The roots of shamanism are lost in antiquity. However we do know,that given the similarities between shamanistic practices in the new world and Europe, that the fundamental elements of shamanism had been established as the first Paleo-Americans began to move across the Bering land bridge which connected Siberia to Alaska. This bridge disappeared about 12,000 years ago, as the Artic glaciers melted.
Another source of the origins of shamanic practice lies in the study of psychotropic plants. The ethnobiologist R.G. Wasson proposed that all major world religions grew from psychotropic experiences, and most shamanic cultures have some form of psychotropic plant associated with them. Siberian shamans make use of Amanita Muscaria, which has been tentatively identified as the divine Soma of the Rig-Vedas.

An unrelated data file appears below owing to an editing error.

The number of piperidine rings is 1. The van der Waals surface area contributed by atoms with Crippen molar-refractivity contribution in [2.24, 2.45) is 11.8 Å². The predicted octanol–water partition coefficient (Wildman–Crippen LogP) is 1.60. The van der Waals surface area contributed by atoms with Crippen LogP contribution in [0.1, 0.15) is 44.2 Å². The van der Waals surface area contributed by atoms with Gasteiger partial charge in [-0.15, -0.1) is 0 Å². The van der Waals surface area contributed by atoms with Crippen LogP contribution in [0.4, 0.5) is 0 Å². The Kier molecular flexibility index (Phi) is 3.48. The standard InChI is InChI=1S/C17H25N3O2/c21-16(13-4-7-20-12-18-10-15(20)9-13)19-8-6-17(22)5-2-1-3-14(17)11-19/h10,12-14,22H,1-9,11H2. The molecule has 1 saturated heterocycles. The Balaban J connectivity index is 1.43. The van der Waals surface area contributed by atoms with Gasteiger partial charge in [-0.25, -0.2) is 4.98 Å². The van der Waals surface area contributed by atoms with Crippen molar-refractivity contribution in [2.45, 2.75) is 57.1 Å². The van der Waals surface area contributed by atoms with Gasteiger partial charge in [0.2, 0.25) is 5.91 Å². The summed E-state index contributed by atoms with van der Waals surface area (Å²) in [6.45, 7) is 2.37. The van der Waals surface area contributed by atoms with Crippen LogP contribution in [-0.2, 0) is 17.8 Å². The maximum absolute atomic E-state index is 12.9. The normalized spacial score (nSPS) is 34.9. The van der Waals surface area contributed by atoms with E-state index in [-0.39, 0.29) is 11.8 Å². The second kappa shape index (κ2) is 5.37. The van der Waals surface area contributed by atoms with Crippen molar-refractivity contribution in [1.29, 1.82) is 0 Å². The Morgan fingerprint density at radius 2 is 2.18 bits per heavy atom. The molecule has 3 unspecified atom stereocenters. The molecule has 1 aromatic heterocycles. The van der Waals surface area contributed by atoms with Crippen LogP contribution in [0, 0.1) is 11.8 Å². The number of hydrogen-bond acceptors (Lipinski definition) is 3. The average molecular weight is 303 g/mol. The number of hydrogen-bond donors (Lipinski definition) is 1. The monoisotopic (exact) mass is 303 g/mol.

There are at least 80 different types of psychotropic plants the were, and continue to be used in North and South America, and American Indian shamans have made extensive use of both the red Mescal bean and peyote. An American researcher, R.K. Seigal, has also demonstrated a link between the psychotropic-induced visions of shamans and tribal pottery and weaving designs.
Of course drugs are not the only means of inducing ecstasy, and many shamanic techniques revolve around drumming, dancing, singing, fasting, sleeplessness, and physical feats of endurance.